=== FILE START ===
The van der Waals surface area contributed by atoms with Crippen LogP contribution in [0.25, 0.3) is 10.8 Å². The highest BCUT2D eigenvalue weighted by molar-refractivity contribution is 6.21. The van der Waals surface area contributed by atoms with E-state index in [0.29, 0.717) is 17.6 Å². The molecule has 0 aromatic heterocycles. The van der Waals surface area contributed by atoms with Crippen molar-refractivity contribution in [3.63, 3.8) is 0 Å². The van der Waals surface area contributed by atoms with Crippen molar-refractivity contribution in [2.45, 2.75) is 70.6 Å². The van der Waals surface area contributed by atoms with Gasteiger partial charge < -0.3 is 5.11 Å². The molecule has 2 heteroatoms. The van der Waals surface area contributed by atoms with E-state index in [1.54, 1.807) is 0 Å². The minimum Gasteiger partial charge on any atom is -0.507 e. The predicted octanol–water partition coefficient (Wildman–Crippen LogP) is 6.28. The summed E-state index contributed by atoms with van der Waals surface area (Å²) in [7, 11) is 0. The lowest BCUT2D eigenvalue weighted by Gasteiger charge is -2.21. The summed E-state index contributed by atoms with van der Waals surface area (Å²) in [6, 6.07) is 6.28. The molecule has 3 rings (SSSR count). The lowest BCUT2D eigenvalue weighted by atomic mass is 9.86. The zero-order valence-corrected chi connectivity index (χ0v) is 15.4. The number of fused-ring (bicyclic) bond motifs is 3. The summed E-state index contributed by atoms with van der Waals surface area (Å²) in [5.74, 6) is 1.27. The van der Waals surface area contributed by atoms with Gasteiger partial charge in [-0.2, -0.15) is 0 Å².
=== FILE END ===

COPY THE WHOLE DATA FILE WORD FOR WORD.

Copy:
The van der Waals surface area contributed by atoms with Crippen LogP contribution in [0.25, 0.3) is 10.8 Å². The highest BCUT2D eigenvalue weighted by molar-refractivity contribution is 6.21. The van der Waals surface area contributed by atoms with E-state index in [0.29, 0.717) is 17.6 Å². The molecule has 0 aromatic heterocycles. The van der Waals surface area contributed by atoms with Crippen molar-refractivity contribution in [3.63, 3.8) is 0 Å². The van der Waals surface area contributed by atoms with Crippen molar-refractivity contribution in [2.45, 2.75) is 70.6 Å². The van der Waals surface area contributed by atoms with Gasteiger partial charge < -0.3 is 5.11 Å². The molecule has 2 heteroatoms. The van der Waals surface area contributed by atoms with E-state index in [1.54, 1.807) is 0 Å². The minimum Gasteiger partial charge on any atom is -0.507 e. The predicted octanol–water partition coefficient (Wildman–Crippen LogP) is 6.28. The summed E-state index contributed by atoms with van der Waals surface area (Å²) in [7, 11) is 0. The lowest BCUT2D eigenvalue weighted by Gasteiger charge is -2.21. The summed E-state index contributed by atoms with van der Waals surface area (Å²) in [6, 6.07) is 6.28. The molecule has 3 rings (SSSR count). The lowest BCUT2D eigenvalue weighted by atomic mass is 9.86. The zero-order valence-corrected chi connectivity index (χ0v) is 15.4. The number of fused-ring (bicyclic) bond motifs is 3. The summed E-state index contributed by atoms with van der Waals surface area (Å²) in [5.74, 6) is 1.27. The van der Waals surface area contributed by atoms with Gasteiger partial charge in [-0.2, -0.15) is 0 Å².